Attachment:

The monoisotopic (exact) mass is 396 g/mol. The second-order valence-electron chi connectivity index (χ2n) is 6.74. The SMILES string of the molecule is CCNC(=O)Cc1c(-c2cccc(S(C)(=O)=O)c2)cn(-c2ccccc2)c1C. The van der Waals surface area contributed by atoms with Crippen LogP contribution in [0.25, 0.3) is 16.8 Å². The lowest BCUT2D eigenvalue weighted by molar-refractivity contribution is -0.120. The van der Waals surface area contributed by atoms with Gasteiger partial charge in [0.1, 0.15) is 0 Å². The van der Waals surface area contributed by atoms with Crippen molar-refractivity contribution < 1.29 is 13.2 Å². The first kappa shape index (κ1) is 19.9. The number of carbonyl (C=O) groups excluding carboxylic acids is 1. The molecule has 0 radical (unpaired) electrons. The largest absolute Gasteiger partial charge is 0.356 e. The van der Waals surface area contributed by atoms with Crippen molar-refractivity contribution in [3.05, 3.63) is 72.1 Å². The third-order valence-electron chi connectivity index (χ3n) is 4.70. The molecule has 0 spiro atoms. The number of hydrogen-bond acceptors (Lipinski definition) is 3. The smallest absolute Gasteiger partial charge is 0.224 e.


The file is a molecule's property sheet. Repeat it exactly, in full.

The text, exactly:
The monoisotopic (exact) mass is 396 g/mol. The second-order valence-electron chi connectivity index (χ2n) is 6.74. The SMILES string of the molecule is CCNC(=O)Cc1c(-c2cccc(S(C)(=O)=O)c2)cn(-c2ccccc2)c1C. The van der Waals surface area contributed by atoms with Crippen LogP contribution in [0.25, 0.3) is 16.8 Å². The lowest BCUT2D eigenvalue weighted by molar-refractivity contribution is -0.120. The van der Waals surface area contributed by atoms with Gasteiger partial charge in [0.1, 0.15) is 0 Å². The van der Waals surface area contributed by atoms with Crippen molar-refractivity contribution < 1.29 is 13.2 Å². The first kappa shape index (κ1) is 19.9. The number of carbonyl (C=O) groups excluding carboxylic acids is 1. The molecule has 0 radical (unpaired) electrons. The largest absolute Gasteiger partial charge is 0.356 e. The van der Waals surface area contributed by atoms with Crippen molar-refractivity contribution in [3.05, 3.63) is 72.1 Å². The third-order valence-electron chi connectivity index (χ3n) is 4.70. The molecule has 0 spiro atoms. The number of hydrogen-bond acceptors (Lipinski definition) is 3. The smallest absolute Gasteiger partial charge is 0.224 e.